Research Article: P-curve won’t do your laundry, but it will distinguish replicable from non-replicable findings in observational research: Comment on Bruns & Ioannidis (2016)

Date Published: March 11, 2019

Publisher: Public Library of Science

Author(s): Uri Simonsohn, Leif D. Nelson, Joseph P. Simmons, Iratxe Puebla.


p-curve, the distribution of significant p-values, can be analyzed to assess if the findings have evidential value, whether p-hacking and file-drawering can be ruled out as the sole explanations for them. Bruns and Ioannidis (2016) have proposed p-curve cannot examine evidential value with observational data. Their discussion confuses false-positive findings with confounded ones, failing to distinguish correlation from causation. We demonstrate this important distinction by showing that a confounded but real, hence replicable association, gun ownership and number of sexual partners, leads to a right-skewed p-curve, while a false-positive one, respondent ID number and trust in the supreme court, leads to a flat p-curve. P-curve can distinguish between replicable and non-replicable findings. The observational nature of the data is not consequential.

Partial Text

P-curve is the observed distribution of statistically significant p-values (p ≤ .05) testing the hypotheses of interest from a set of studies. The shape of that distribution diagnoses if the findings contain evidential value, telling us whether we can statistically rule out selective reporting of studies (file-drawering) and/or analyses (p-hacking) as the sole cause of those statistically significant findings [1]. In follow-up work we have extended p-curve uses to estimate underlying statistical power in a way that corrects for selective reporting [2], made p-curve more robust to errors and fraud [3], and applied it to the popular and controversial power-posing literature [4]. An online app makes it easy to use p-curve by copy-pasting test results into a simple form (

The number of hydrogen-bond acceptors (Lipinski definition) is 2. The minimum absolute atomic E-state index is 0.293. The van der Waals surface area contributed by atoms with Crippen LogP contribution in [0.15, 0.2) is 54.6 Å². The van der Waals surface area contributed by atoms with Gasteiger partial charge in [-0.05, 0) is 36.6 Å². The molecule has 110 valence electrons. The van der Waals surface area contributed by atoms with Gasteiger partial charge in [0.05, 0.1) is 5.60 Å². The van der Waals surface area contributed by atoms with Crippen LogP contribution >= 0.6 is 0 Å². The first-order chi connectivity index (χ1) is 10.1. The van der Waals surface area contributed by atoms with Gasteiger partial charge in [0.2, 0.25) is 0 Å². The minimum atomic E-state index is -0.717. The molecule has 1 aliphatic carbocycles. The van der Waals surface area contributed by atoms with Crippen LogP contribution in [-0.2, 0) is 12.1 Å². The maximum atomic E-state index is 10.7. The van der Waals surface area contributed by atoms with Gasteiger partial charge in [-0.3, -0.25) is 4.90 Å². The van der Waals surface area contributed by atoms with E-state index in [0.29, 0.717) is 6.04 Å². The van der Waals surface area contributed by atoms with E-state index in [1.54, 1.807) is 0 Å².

To demonstrate p-curve’s ability to distinguish between replicable and non-replicable findings in observational data we provide two examples that use data from the General Social Survey [6]. In the first example we examine a confounded association: shotgun owners have had more female sexual partners. The omitted variable is gender.

It is as important to distinguish causation form correlation when interpreting results from single studies, as it is when evaluating the performance of statistical procedures on sets of studies.




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